Introduction to Hinduism
Detailed overview of Hinduism, and how a Christian can talk with a Hindu.
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About this Class
In-depth survey of philosophical and popular Hinduism’s historical and theological themes. Exposure to current strategies being used to bring the gospel to Hindus and how Christian theology is being formulated in the Indian context.
Dr. Tennent occasionally uses pictures of Hindu gods or other visual resources in his lectures. You can download a document with these pictures by clicking on the Hindu Deity Pictures link. Due to technical difficulties, some of the lectures are not available, including the first lecture in the class. We are planning to re-record these the next time Dr. Tennent teaches the class.
For a summary version of the material in Lecture 1 that is missing, please listen to the first lecture in Hinduism in the Seminars section.
The missing lectures correspond to the following points in the downloadable Class outline: a. points I through II, B; b. point III, D through IV, B, 1; c. point VI except for point 2; d. point VIII; e. point XVIII. Point VII is not given in a specific lecture but is referred to throughout the course.
Introduction to fundamental ideas and literature that are basic to the Hindu religion. The first lecture given for this class is not available at this time. This lecture begins on the class outline at II, C.
Discussion of the influence that the Vedic tradition has on Hinduism.
Brahman is the ultimate reality of the universe. Our atman is encrusted with karma and stuck on the wheel of Samsara. A Hindu's goal, in the process of being reincarnated through thousands of lifetimes, is to rid themselves of karma so they can achieve moksa, oneness with Brahman.
Maya is the ability of the gods to create the world and give it the appearance they choose, thereby concealing the true nature of Brahman. Karma is the principle that what you sow, you alone reap.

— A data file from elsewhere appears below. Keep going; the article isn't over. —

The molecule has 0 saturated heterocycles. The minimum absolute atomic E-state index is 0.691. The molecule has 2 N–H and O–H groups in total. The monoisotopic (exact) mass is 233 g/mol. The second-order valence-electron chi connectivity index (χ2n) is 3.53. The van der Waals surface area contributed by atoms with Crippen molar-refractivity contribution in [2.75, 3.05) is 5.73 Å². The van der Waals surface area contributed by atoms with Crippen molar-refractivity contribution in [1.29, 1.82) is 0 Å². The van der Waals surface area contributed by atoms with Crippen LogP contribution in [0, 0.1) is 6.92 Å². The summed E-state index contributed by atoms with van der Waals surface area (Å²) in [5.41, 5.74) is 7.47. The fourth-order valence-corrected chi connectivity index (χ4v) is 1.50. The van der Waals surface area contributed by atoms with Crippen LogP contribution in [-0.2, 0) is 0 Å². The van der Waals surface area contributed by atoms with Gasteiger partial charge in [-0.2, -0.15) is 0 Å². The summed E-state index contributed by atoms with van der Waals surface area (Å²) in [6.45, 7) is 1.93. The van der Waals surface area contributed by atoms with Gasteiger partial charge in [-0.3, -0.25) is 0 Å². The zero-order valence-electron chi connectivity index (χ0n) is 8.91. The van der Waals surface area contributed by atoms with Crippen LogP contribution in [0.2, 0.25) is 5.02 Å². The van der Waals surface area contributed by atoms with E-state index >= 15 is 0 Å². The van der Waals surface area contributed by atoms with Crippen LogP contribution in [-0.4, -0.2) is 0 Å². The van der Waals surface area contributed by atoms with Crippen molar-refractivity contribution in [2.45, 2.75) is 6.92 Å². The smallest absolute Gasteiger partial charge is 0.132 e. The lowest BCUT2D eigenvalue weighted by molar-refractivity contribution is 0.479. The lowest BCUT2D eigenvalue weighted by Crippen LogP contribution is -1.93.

A Hindu must work off their karma to be released from the wheel of Samsara and achieve moksa when their atman becomes one with Brahman. Yoga was developed as a way to achieve the goals of the Samkhya philosophy. Hindus see God as a material cause of the universe, not an efficient cause.
The Mahavakyas are “great sayings” that give you insights into core teachings of Hinduism. The Brehed Aranyaka Upanishad shows that Hindus believe that diversity can come through oneness and not be an “other.”
Sankara says that Brahman is unknowable and we can't perceive any of his qualities. The rope-snake metaphor is often used by Hindus to discuss the difference between perception and reality.
The key insight of the Upanishads is the identification of atman with Brahman. Buddhists deny both atman and Brahman.
The Bhakti marga is branch of Hinduism that emphasizes a spiritual journey undertaken by a devotee that will culminate in a state of union with God or mutual indwelling of the deity and the bhakta.
The Hindu gods have identifying characteristics that make them easy to recognize when you see them in temples or other settings. The Trimrti are the three major gods of India which are Brahma, Shiva and Vishnu. Brahma is not often visually represented, so Vishnu and Shiva are seen the most. Brahma the creator, Vishnu the preserver, Shiva the destroyer. Vishnu has 10 incarnations or avatars. These are partial incarnations and don’t represent the fullness of Vishnu.